During January, Lloyds Register and UMAS launched a report entitled 'Zero-Emission Vessels: Transition Pathways' (ZEVs). The study analyzed ways in which shipping can switch to net zero carbon fuels. It specifically set out three main areas that will drive the switch to net zero carbon fuel:
- The economic performance of the ZEVs;
- Environmental considerations;
- The development and implementation of international regulations and policies.
As Mr. Raucci says, in an article on the Global Maritime Forum, there are two key drivers for the uptake of ZEVs, namely the future price of energy sources and the related future price of the net zero carbon fuels. Future fuel prices are very important as voyage cost is one of the main costs to consider when analyzing the economic performance of a ship. What is more, regarding the oil fuels, the net zero carbon fuels have different characteristics, affecting how they are handled and stored, something that may lead to extra costs.
Environmental considerations are also very important to achieve change. Future fuels able of complying with the expected standards on GHG emissions as well as other emissions like SOx/NOx, particulates etc. Net zero carbon fuels will also need to meet stricter requirements related to emissions of air pollutants which are possible to increase.
The third key aspect in the decarbonization of shipping will be the development of strong international regulations and policies. Shipping policies entering into force over the short and medium term are likely to have a very significant impact on what technologies are developed and deployed. These actions are beginning to provide increasing certainty in the sector which can assist the enabling of finance for strategic investments aiming to ensure the supply of net zero carbon fuels to the most suitable ships.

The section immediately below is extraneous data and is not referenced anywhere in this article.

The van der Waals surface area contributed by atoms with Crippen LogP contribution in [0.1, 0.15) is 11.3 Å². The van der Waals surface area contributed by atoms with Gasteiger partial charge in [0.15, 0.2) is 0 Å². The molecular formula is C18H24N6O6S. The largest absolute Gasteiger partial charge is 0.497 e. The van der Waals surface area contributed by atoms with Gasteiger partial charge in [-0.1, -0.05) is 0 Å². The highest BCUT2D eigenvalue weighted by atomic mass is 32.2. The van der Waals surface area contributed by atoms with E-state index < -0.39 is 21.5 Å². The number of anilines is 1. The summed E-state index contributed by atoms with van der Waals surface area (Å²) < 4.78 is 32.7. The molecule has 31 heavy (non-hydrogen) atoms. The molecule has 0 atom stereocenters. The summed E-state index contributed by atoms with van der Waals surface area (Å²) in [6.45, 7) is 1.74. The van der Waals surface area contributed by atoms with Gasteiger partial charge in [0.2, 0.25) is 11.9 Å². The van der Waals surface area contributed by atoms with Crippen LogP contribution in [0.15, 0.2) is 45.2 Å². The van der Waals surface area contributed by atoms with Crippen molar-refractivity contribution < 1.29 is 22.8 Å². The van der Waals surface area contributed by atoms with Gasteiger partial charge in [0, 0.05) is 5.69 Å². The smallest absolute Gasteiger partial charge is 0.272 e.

The study also identifies three possible pathways to achieve decarbonisation. The first depends on high availability of renewable electricity, while fuels and technologies including hydrogen and ammonia produced through electrolysis could be the base of the future fuel mix.
The second pathway is based on biofuels. Taking into consideration that a fundamental change in large areas of land use is sustainable, this pathway expects ‘bio-gasoil’ and bio-methanol to cover a major share of the fuel mix.
The final pathway is made up of a mix of electric-fuels, biofuels, and hydrogen and ammonia produced from natural gas with carbon capture and storage (CCS) and is called the ‘equal mix pathway’.
In all pathways, biofuels are an important part of the fuel mix. Nevertheless, the second pathway assumes that the large availability of bio-energy capacity is boosting competitive prices for these fuels, thus making them the most reasonable option.
What is more, Dr Carlo Raucci notes that a minor role is expected in all pathways for LNG. This fuel's viability depends on two elements: the extent the needed GHG reduction comes from in-sector efforts instead of enabling carbon market linkage, and whether it is possible to grow LNG infrastructure and achieve the return needed on these investments.
In all pathways it was assumed that despite an initial use of LNG as fuel, in the medium-term natural gas would find a greater opportunity as a feedstock (in combination with CCS) to produce hydrogen and ammonia
Mr. Raucci says.
Finally, Global Maritime Forum reports that batteries on board ships with an electric motor as the main propulsion system can play an important part as a potential energy source for very small ships and for short distances. Namely, the high cost of batteries and relatively high energy volumetric density are leading to important limitations for their use in any other type of vessel.